It’s been a long time between book reviews on here. Here’s a tome I picked up on my way home from the US earlier this year (and read from cover to cover on the flight from LA to Sydney).
Some of you may have read the very popular Freakonomics, If so, you no doubt recall the fascinating discussion of the machinations of running a Chicago street gang (i.e. regarding incentives, monitoring, trickle down of rents/profits) and specifically a drug-dealing business.
Much of that material was based on research by Sudhir Venkatesh, a sociologist from the University of Chicago, who spent almost 10 years undertaking PhD research in a housing project near said college.
This book sees Venkatesh reflect upon his extraordinary journey from naive scholar to…well, a still pretty naive scholar. His process of embedding himself in the gang, mainly by hanging round and asking questions, is really a tale of blind luck coupled with an apparent lack of forethought about the risks he was taking.
The organisational insights gathered through his immersion are occasionally profound, although in many ways they were clearer in the Freakonomics chapter, and their implications more adeptly explored therein.
The gang is shown to be a complex hierarchy of relationships, with sophisticated monitoring mechanisms, incentive schemes (not just financial, but also with rewards built around status, sex and privilege) and extra-legal enforcement (i.e. punishment by force and/or exclusion).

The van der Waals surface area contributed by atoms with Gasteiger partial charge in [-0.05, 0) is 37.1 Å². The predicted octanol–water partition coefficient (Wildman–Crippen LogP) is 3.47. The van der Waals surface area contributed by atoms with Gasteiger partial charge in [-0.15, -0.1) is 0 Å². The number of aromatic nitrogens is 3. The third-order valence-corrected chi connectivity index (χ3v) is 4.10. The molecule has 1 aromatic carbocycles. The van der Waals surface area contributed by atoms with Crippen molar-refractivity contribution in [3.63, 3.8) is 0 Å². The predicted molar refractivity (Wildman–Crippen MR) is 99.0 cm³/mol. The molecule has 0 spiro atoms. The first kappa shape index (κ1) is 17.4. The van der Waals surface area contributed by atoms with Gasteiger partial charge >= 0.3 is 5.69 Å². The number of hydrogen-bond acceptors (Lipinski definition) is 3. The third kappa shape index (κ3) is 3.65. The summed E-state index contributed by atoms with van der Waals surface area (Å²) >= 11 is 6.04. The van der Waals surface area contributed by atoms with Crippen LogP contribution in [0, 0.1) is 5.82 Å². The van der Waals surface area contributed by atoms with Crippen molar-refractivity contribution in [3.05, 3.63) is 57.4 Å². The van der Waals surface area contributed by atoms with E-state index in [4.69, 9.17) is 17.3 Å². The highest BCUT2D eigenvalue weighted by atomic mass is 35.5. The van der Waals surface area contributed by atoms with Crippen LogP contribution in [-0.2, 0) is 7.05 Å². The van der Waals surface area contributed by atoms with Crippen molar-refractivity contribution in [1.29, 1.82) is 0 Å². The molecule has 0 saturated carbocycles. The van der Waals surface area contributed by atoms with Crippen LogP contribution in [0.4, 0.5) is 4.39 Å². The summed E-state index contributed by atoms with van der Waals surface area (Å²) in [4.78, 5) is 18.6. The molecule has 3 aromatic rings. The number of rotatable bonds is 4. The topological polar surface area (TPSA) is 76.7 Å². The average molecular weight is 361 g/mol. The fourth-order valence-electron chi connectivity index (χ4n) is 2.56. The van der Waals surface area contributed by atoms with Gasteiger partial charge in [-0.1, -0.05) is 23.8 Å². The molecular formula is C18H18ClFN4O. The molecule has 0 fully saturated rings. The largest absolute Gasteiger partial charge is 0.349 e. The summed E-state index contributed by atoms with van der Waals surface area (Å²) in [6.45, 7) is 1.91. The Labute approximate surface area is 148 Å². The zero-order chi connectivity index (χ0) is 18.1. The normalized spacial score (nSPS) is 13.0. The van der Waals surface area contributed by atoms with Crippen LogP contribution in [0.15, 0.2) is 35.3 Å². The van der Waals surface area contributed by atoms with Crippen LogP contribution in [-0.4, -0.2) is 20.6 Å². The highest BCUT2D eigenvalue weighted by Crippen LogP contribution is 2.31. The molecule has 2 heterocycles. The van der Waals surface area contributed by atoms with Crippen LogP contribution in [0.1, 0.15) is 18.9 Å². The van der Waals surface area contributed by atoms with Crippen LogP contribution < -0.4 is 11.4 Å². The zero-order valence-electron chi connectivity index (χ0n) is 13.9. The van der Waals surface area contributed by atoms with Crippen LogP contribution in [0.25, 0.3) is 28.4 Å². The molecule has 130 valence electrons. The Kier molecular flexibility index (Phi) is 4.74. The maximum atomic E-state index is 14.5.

Anyone who has watched more than a few episodes of The Wire (the TV series about Baltimore gangs and police) will find this all pretty familiar. There are parallels to strategy in most chapters, which should not surprise. These guys are running a lucrative set of businesses in some hotly contented markets.
Given that this book doesn’t add too much more to our understanding of gang mechanics, what does it provide? Well, for any budding scholars, especially those contemplating anthropological work around organisations, you do get some refreshing insights into what is involved, and what can go wrong.
Venkatesh repeatedly makes some astounding errors in judgement about the implications of his questions, his actions and his associations. He sporadically puts subjects’ lives at risk, yet seems to learn so little from these mishaps. Perhaps the biggest lesson from this book might be the reinforcement of the stereotype of us academics as pretty socially ackward (possibly borderline autistic)?
Nevertheless, this is a rollicking read that lingers long after you’ve raced through it. It just doesn’t make you want to join a gang, or a PhD programme.